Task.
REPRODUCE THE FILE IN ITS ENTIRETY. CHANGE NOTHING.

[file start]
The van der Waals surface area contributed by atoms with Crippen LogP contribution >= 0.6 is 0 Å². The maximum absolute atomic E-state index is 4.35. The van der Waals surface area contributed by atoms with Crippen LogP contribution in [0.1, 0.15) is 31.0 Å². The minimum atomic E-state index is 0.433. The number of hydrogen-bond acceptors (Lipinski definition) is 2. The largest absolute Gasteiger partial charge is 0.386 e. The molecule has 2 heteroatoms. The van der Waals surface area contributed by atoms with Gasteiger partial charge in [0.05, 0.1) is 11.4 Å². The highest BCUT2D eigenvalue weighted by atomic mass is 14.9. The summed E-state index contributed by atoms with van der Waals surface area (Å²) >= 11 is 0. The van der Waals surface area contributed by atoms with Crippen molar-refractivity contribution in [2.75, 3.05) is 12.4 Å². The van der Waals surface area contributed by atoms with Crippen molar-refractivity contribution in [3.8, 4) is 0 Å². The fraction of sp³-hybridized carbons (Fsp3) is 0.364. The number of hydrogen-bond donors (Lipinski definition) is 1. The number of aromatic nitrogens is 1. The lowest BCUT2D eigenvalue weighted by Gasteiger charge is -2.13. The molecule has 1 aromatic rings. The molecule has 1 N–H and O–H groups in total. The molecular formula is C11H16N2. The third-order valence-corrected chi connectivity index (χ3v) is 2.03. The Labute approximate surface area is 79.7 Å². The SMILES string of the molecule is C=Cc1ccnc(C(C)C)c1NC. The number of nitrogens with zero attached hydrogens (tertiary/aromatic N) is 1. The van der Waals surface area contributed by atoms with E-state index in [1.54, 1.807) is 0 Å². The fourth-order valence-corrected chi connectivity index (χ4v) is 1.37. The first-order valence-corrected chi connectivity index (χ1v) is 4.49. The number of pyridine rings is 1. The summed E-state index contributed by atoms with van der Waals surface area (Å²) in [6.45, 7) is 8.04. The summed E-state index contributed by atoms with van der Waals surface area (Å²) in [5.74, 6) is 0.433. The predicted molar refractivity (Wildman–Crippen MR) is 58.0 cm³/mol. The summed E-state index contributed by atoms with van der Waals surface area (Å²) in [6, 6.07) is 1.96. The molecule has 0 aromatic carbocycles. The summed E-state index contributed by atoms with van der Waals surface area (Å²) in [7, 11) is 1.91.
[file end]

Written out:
The van der Waals surface area contributed by atoms with Crippen LogP contribution >= 0.6 is 0 Å². The maximum absolute atomic E-state index is 4.35. The van der Waals surface area contributed by atoms with Crippen LogP contribution in [0.1, 0.15) is 31.0 Å². The minimum atomic E-state index is 0.433. The number of hydrogen-bond acceptors (Lipinski definition) is 2. The largest absolute Gasteiger partial charge is 0.386 e. The molecule has 2 heteroatoms. The van der Waals surface area contributed by atoms with Gasteiger partial charge in [0.05, 0.1) is 11.4 Å². The highest BCUT2D eigenvalue weighted by atomic mass is 14.9. The summed E-state index contributed by atoms with van der Waals surface area (Å²) >= 11 is 0. The van der Waals surface area contributed by atoms with Crippen molar-refractivity contribution in [2.75, 3.05) is 12.4 Å². The van der Waals surface area contributed by atoms with Crippen molar-refractivity contribution in [3.8, 4) is 0 Å². The fraction of sp³-hybridized carbons (Fsp3) is 0.364. The number of hydrogen-bond donors (Lipinski definition) is 1. The number of aromatic nitrogens is 1. The lowest BCUT2D eigenvalue weighted by Gasteiger charge is -2.13. The molecule has 1 aromatic rings. The molecule has 1 N–H and O–H groups in total. The molecular formula is C11H16N2. The third-order valence-corrected chi connectivity index (χ3v) is 2.03. The Labute approximate surface area is 79.7 Å². The SMILES string of the molecule is C=Cc1ccnc(C(C)C)c1NC. The number of nitrogens with zero attached hydrogens (tertiary/aromatic N) is 1. The van der Waals surface area contributed by atoms with E-state index in [1.54, 1.807) is 0 Å². The fourth-order valence-corrected chi connectivity index (χ4v) is 1.37. The first-order valence-corrected chi connectivity index (χ1v) is 4.49. The number of pyridine rings is 1. The summed E-state index contributed by atoms with van der Waals surface area (Å²) in [6.45, 7) is 8.04. The summed E-state index contributed by atoms with van der Waals surface area (Å²) in [5.74, 6) is 0.433. The predicted molar refractivity (Wildman–Crippen MR) is 58.0 cm³/mol. The summed E-state index contributed by atoms with van der Waals surface area (Å²) in [6, 6.07) is 1.96. The molecule has 0 aromatic carbocycles. The summed E-state index contributed by atoms with van der Waals surface area (Å²) in [7, 11) is 1.91.